What is Herpes Zoster or Shingles?
Herpes Zoster or "shingles"
is the return of the varicella (chicken pox) virus. After an infection
with Chickenpox, the virus migrates along the nerve, enter the neuronal
sensory ganglion cells, penetrate the nucleus and remain as a part of
Due to some unknown stimulation or
lowering of immunity , the virus comes back with vengeance along
the nerve distribution on the skin.
What are the signs and symptoms of
The skin eruption in shingles consists of painful
and or /itchy vesicles, which follow a unilateral (one side of the body),
dermatomal (supplied by a single nerve branch) distribution. Before the
eruption starts, the patient may feel a prodromal symptom of pain or burning
sensation on the skin or from inside the body (inside because the same nerve
may be supplying internal organs also. This is know as referred pain).After 1-2
days of the pain, a red belt like(hence the name fire belt or hell fire)
eruption occur along the nerve distribution.
The entire course of herpes zoster lasts 2-3
weeks, depending upon the patient's immune status and whether or not he/she has
taken treatment early in the course of the disease.
Any part of the body may be involved, the most
common being the trunk (thoracic nerves), followed by the head (first branch of
Who Gets Shingles?
Any one who has had chickenpox earlier can
develop herpes zoster later in life. However, it usually develops in persons
above the age of 50 years. The disease is more prevalent among the
immune-deficient individuals, like those suffering from HIV infection.
Can Herpes be recurrent?
Usually no. But it has been noted that around 5%
of persons can get recurrent attack, usually in the same place.
What is Disseminated Herpes zoster?
When there are more than 20 vesicles elsewhere in
the body outside the normal dermatomal distribution, it is considered as a
disseminated or generalized Herpes Zoster. This is an indication for further
investigations to rule out underlying immune deficiency caused by diseases like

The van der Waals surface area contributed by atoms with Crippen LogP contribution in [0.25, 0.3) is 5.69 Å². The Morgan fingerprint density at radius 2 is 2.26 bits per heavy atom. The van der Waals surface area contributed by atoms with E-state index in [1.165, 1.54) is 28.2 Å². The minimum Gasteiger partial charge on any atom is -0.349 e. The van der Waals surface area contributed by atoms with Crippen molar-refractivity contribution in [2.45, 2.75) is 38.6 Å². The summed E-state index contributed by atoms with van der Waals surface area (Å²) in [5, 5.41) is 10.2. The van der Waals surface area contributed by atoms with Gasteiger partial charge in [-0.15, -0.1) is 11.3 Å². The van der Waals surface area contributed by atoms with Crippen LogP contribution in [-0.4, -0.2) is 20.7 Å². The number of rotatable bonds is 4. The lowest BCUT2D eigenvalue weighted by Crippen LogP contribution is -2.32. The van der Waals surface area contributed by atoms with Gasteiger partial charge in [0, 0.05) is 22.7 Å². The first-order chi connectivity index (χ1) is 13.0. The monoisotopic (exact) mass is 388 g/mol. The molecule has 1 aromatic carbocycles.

HIV or malignancies(cancers).
Is Herpes zoster contagious?
Persons coming in direct contact with herpes
zoster do not develop herpes zoster, but may contract chicken pox after about
10-14 days, if they have not had chicken pox earlier.
But, herpes zoster is not as infectious as
chicken pox is (Remember, chicken pox can get transmitted through the
respiratory route also).
Is there any complication after Herpes?
Post herpetic neuralgia(PHN) is the most
feared complication of herpes zoster. In around 10-15% of cases of herpes
zoster, patients continue to feel pain along the nerve distribution even after
the skin lesions have healed, hence the name "post" herpetic. Sometimes the
pain is very severe and debilitating. Incidence of PHN increase dramatically
with increase in age and patients aged 60 and above has a 50% of developing PHN
after an attack of shingles. Other neurological and eye complications may also
occur in severe herpes zoster
How is Herpes zoster managed?
For mild cases:
Herpes zoster is a self limiting disease and
usually only require cool compresses, antihistamins and antiinflammatory drugs.
Silver sulfadiazine cream is particularly effective as a topical application.
However, systemic therapy is advised, if,
Age above 50 years
Patient has an underlying debilitating disease
The lesions involve the face near the eyes
The lesions involve a larger area and the
prodromal pain is severe
Systemic treatment is given with acyclovir or
Should be started before 48 hours of onset of
symptoms preferably. After 72 hours, the medication does not alter the course
For those at risk of developing PHN(age
>60,immune deficient),an initial course of systemic steroid is advised by some,
but other schools of study has proven otherwise.
Post herpetic neuralgia is managed with trycyclic
antidepressants,coolant sprays, capsaicin ointment, trans-cutaneous electric
nerve stimulation, and in very severe pain, even surgical intervention to cut
off the neural pain transmission.